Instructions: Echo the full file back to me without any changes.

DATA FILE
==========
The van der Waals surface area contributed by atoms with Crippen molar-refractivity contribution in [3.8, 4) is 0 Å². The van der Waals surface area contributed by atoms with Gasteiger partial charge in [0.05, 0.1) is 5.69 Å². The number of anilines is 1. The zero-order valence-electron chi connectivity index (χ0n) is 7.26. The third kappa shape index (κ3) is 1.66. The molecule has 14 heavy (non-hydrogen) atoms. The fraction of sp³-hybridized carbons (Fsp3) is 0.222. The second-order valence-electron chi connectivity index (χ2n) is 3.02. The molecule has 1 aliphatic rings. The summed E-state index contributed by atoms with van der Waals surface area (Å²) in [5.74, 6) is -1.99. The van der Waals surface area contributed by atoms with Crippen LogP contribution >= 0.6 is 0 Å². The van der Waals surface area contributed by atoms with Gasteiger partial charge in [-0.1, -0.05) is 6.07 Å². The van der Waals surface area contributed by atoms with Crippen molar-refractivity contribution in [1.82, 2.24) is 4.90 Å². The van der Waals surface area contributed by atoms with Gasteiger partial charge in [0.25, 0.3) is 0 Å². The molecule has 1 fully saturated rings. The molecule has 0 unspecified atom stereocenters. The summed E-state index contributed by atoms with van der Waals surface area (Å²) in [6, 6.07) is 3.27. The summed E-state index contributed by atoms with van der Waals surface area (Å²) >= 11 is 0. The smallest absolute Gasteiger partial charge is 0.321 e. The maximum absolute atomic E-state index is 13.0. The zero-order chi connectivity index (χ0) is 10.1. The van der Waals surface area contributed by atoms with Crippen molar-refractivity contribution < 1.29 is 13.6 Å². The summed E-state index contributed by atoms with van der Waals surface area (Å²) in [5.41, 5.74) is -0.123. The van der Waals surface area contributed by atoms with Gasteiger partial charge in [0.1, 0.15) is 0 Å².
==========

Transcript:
The van der Waals surface area contributed by atoms with Crippen molar-refractivity contribution in [3.8, 4) is 0 Å². The van der Waals surface area contributed by atoms with Gasteiger partial charge in [0.05, 0.1) is 5.69 Å². The number of anilines is 1. The zero-order valence-electron chi connectivity index (χ0n) is 7.26. The third kappa shape index (κ3) is 1.66. The molecule has 14 heavy (non-hydrogen) atoms. The fraction of sp³-hybridized carbons (Fsp3) is 0.222. The second-order valence-electron chi connectivity index (χ2n) is 3.02. The molecule has 1 aliphatic rings. The summed E-state index contributed by atoms with van der Waals surface area (Å²) in [5.74, 6) is -1.99. The van der Waals surface area contributed by atoms with Crippen LogP contribution >= 0.6 is 0 Å². The van der Waals surface area contributed by atoms with Gasteiger partial charge in [-0.1, -0.05) is 6.07 Å². The van der Waals surface area contributed by atoms with Crippen molar-refractivity contribution in [1.82, 2.24) is 4.90 Å². The van der Waals surface area contributed by atoms with Gasteiger partial charge in [0.25, 0.3) is 0 Å². The molecule has 1 fully saturated rings. The molecule has 0 unspecified atom stereocenters. The summed E-state index contributed by atoms with van der Waals surface area (Å²) in [6, 6.07) is 3.27. The summed E-state index contributed by atoms with van der Waals surface area (Å²) >= 11 is 0. The smallest absolute Gasteiger partial charge is 0.321 e. The maximum absolute atomic E-state index is 13.0. The zero-order chi connectivity index (χ0) is 10.1. The van der Waals surface area contributed by atoms with Crippen molar-refractivity contribution < 1.29 is 13.6 Å². The summed E-state index contributed by atoms with van der Waals surface area (Å²) in [5.41, 5.74) is -0.123. The van der Waals surface area contributed by atoms with Gasteiger partial charge in [0.1, 0.15) is 0 Å².